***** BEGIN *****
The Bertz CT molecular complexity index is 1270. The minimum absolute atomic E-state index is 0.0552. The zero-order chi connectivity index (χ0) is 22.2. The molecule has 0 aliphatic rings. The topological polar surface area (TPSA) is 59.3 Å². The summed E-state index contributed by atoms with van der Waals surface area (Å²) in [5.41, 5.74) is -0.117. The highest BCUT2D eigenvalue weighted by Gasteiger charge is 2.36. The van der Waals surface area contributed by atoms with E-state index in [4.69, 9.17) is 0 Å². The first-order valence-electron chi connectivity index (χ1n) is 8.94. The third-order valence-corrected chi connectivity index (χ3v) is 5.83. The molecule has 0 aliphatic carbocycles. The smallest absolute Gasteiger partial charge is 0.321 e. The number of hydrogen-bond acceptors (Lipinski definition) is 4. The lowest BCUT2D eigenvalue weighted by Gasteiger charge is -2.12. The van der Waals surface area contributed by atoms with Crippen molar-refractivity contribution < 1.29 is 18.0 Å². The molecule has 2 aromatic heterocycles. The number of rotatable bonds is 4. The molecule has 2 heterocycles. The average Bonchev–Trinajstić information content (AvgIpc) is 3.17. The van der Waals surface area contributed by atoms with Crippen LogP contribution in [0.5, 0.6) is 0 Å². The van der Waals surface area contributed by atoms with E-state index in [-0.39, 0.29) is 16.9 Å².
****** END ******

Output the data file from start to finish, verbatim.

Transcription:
The Bertz CT molecular complexity index is 1270. The minimum absolute atomic E-state index is 0.0552. The zero-order chi connectivity index (χ0) is 22.2. The molecule has 0 aliphatic rings. The topological polar surface area (TPSA) is 59.3 Å². The summed E-state index contributed by atoms with van der Waals surface area (Å²) in [5.41, 5.74) is -0.117. The highest BCUT2D eigenvalue weighted by Gasteiger charge is 2.36. The van der Waals surface area contributed by atoms with E-state index in [4.69, 9.17) is 0 Å². The first-order valence-electron chi connectivity index (χ1n) is 8.94. The third-order valence-corrected chi connectivity index (χ3v) is 5.83. The molecule has 0 aliphatic carbocycles. The smallest absolute Gasteiger partial charge is 0.321 e. The number of hydrogen-bond acceptors (Lipinski definition) is 4. The lowest BCUT2D eigenvalue weighted by Gasteiger charge is -2.12. The van der Waals surface area contributed by atoms with Crippen molar-refractivity contribution < 1.29 is 18.0 Å². The molecule has 2 aromatic heterocycles. The number of rotatable bonds is 4. The molecule has 2 heterocycles. The average Bonchev–Trinajstić information content (AvgIpc) is 3.17. The van der Waals surface area contributed by atoms with Crippen LogP contribution in [0.5, 0.6) is 0 Å². The van der Waals surface area contributed by atoms with E-state index in [-0.39, 0.29) is 16.9 Å².